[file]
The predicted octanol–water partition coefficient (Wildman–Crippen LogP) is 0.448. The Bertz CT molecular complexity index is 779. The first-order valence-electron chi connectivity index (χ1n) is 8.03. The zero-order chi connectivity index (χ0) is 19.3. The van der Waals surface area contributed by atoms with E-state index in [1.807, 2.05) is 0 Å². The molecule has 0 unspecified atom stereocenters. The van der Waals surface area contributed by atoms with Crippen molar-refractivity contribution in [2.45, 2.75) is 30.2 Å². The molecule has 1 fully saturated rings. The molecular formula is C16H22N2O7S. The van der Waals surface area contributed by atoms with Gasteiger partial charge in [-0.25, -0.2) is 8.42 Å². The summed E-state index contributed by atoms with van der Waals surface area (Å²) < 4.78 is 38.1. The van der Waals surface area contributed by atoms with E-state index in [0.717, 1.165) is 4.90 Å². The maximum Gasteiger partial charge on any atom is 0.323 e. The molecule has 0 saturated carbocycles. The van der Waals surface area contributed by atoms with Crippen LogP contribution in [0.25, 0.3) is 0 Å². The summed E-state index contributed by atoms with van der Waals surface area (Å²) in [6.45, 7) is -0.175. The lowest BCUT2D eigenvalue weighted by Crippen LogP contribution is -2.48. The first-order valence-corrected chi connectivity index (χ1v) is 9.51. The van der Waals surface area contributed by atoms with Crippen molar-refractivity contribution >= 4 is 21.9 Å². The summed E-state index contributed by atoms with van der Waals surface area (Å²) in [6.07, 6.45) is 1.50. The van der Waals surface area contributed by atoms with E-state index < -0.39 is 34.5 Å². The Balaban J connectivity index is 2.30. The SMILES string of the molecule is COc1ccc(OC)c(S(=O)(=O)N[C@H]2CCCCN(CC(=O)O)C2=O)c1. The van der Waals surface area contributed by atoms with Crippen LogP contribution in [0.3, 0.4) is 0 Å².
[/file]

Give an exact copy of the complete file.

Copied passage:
The predicted octanol–water partition coefficient (Wildman–Crippen LogP) is 0.448. The Bertz CT molecular complexity index is 779. The first-order valence-electron chi connectivity index (χ1n) is 8.03. The zero-order chi connectivity index (χ0) is 19.3. The van der Waals surface area contributed by atoms with E-state index in [1.807, 2.05) is 0 Å². The molecule has 0 unspecified atom stereocenters. The van der Waals surface area contributed by atoms with Crippen molar-refractivity contribution in [2.45, 2.75) is 30.2 Å². The molecule has 1 fully saturated rings. The molecular formula is C16H22N2O7S. The van der Waals surface area contributed by atoms with Gasteiger partial charge in [-0.25, -0.2) is 8.42 Å². The summed E-state index contributed by atoms with van der Waals surface area (Å²) < 4.78 is 38.1. The van der Waals surface area contributed by atoms with E-state index in [0.717, 1.165) is 4.90 Å². The maximum Gasteiger partial charge on any atom is 0.323 e. The molecule has 0 saturated carbocycles. The van der Waals surface area contributed by atoms with Crippen LogP contribution in [0.25, 0.3) is 0 Å². The summed E-state index contributed by atoms with van der Waals surface area (Å²) in [6.45, 7) is -0.175. The lowest BCUT2D eigenvalue weighted by Crippen LogP contribution is -2.48. The first-order valence-corrected chi connectivity index (χ1v) is 9.51. The van der Waals surface area contributed by atoms with Crippen molar-refractivity contribution >= 4 is 21.9 Å². The summed E-state index contributed by atoms with van der Waals surface area (Å²) in [6.07, 6.45) is 1.50. The van der Waals surface area contributed by atoms with E-state index < -0.39 is 34.5 Å². The Balaban J connectivity index is 2.30. The SMILES string of the molecule is COc1ccc(OC)c(S(=O)(=O)N[C@H]2CCCCN(CC(=O)O)C2=O)c1. The van der Waals surface area contributed by atoms with Crippen LogP contribution in [0.3, 0.4) is 0 Å².